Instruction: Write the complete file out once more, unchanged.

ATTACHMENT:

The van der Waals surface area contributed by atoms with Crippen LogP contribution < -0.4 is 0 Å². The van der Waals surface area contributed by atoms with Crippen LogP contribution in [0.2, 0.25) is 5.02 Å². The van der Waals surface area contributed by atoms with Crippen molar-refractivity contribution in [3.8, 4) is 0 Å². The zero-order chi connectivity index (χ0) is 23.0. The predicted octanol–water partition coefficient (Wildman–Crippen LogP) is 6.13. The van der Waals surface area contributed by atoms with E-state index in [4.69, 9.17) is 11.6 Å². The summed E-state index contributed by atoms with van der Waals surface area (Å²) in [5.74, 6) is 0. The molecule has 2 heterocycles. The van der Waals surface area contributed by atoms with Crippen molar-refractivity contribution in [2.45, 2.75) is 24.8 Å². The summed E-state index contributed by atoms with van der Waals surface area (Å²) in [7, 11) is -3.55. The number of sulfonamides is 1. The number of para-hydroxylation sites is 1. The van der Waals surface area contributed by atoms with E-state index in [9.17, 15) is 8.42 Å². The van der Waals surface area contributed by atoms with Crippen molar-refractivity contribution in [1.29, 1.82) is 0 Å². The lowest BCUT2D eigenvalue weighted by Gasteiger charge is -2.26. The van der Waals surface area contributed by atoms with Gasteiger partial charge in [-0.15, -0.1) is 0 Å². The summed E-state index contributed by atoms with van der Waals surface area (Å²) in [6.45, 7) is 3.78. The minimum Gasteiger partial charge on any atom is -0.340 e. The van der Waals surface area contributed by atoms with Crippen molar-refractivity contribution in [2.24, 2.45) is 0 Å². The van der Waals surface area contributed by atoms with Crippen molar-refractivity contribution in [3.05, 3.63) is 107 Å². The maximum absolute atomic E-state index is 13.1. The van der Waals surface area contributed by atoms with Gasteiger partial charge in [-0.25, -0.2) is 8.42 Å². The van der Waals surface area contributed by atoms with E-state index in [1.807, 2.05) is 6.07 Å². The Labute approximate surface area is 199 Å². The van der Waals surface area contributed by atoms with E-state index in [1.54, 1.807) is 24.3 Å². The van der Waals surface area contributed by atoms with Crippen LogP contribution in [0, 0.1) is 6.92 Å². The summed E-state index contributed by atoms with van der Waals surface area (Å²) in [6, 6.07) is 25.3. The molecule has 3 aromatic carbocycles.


The van der Waals surface area contributed by atoms with Crippen LogP contribution < -0.4 is 0 Å². The van der Waals surface area contributed by atoms with Crippen LogP contribution in [0.2, 0.25) is 5.02 Å². The van der Waals surface area contributed by atoms with Crippen molar-refractivity contribution in [3.8, 4) is 0 Å². The zero-order chi connectivity index (χ0) is 23.0. The predicted octanol–water partition coefficient (Wildman–Crippen LogP) is 6.13. The van der Waals surface area contributed by atoms with E-state index in [4.69, 9.17) is 11.6 Å². The summed E-state index contributed by atoms with van der Waals surface area (Å²) in [5.74, 6) is 0. The molecule has 2 heterocycles. The van der Waals surface area contributed by atoms with Crippen molar-refractivity contribution in [2.45, 2.75) is 24.8 Å². The summed E-state index contributed by atoms with van der Waals surface area (Å²) in [7, 11) is -3.55. The number of sulfonamides is 1. The number of para-hydroxylation sites is 1. The van der Waals surface area contributed by atoms with E-state index in [9.17, 15) is 8.42 Å². The van der Waals surface area contributed by atoms with Crippen molar-refractivity contribution in [1.29, 1.82) is 0 Å². The lowest BCUT2D eigenvalue weighted by Gasteiger charge is -2.26. The van der Waals surface area contributed by atoms with Gasteiger partial charge in [-0.15, -0.1) is 0 Å². The summed E-state index contributed by atoms with van der Waals surface area (Å²) in [6.45, 7) is 3.78. The minimum Gasteiger partial charge on any atom is -0.340 e. The van der Waals surface area contributed by atoms with Crippen molar-refractivity contribution in [2.24, 2.45) is 0 Å². The van der Waals surface area contributed by atoms with Crippen molar-refractivity contribution in [3.05, 3.63) is 107 Å². The maximum absolute atomic E-state index is 13.1. The van der Waals surface area contributed by atoms with Gasteiger partial charge in [-0.25, -0.2) is 8.42 Å². The van der Waals surface area contributed by atoms with E-state index in [1.807, 2.05) is 6.07 Å². The Labute approximate surface area is 199 Å². The van der Waals surface area contributed by atoms with E-state index in [1.54, 1.807) is 24.3 Å². The van der Waals surface area contributed by atoms with Crippen LogP contribution in [0, 0.1) is 6.92 Å². The summed E-state index contributed by atoms with van der Waals surface area (Å²) in [6, 6.07) is 25.3. The molecule has 3 aromatic carbocycles.